With harvest underway in Saskatchewan, vegetable growers are bringing in their bounty, and hoping more consumers will choose home grown produce this fall.

Joan Merrill is proud of the high production this year in the pumpkin patch at her market garden near Saskatoon. She says after a slow start, it's turned out to be a good year for growing vegetables. In fact, many of the 35 kinds of vegetables she grows have developed and produced earlier than normal.

"By mid-August, we've been harvesting corn. We had early cucumbers, early beans, and early peas. Everything has been probably a little bit ahead of schedule. This is phenomenal considering we started the season two-weeks behind," says Merril.

She says Saskatchewan vegetable growers continue to produce and market high-quality product. But to their dismay, only about 10 per cent of the vegetables consumed in the province are Saskatchewan-grown. "In the past I would say we haven't been able to supply much of our own Saskatchewan commercial market. And I think perhaps we're emerging from that. And we may be able to convince enough growers that there's a really good wholesale commercial market in Saskatchewan."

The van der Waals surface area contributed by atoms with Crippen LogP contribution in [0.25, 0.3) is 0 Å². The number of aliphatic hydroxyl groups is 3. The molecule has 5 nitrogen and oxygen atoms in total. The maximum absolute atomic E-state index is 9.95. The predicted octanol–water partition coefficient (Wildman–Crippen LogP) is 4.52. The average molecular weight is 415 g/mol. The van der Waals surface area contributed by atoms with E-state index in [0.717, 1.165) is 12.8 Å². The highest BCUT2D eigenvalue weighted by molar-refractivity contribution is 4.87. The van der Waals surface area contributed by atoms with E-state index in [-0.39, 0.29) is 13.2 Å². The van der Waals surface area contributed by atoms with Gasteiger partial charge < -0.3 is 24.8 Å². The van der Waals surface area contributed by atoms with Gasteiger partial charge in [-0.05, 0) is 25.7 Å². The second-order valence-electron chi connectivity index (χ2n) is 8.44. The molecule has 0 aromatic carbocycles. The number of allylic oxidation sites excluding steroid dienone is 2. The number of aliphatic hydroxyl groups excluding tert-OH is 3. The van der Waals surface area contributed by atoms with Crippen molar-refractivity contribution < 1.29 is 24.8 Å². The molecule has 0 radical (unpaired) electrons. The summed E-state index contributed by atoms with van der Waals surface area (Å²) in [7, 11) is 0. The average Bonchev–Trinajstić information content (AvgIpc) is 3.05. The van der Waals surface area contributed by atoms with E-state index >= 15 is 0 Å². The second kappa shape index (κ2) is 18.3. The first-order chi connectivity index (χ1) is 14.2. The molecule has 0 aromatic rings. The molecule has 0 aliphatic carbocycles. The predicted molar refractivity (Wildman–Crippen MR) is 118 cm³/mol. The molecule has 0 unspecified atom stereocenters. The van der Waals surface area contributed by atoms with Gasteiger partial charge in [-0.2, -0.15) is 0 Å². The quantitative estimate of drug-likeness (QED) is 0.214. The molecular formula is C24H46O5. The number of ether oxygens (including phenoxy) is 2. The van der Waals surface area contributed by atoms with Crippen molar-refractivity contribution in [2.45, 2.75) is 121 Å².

Dan Erlandson sells most of his vegetables at farmers markets in the province. The Outlook area grower is confident the province's vegetable industry is entering an expansion phase and that more home grown vegetables will be available soon.

"I think it's very up and up. There's been great support from the public for local production of our stuff. And I think if people could find it in stores and they could find it in greater quantities, they would receive it very well," says Erlandson.

Erlandson says expanding the market makes sense given the ample land and water resources in the province. "We have a whole lot of irrigation opportunities, which allows for a greater acreage of vegetables to be planted in the province. And they're high-value crops, so it's a good way to utilize acres."

To help promote growth, the Saskatchewan Vegetable Growers Association is developing a program to brand produce grown in the province.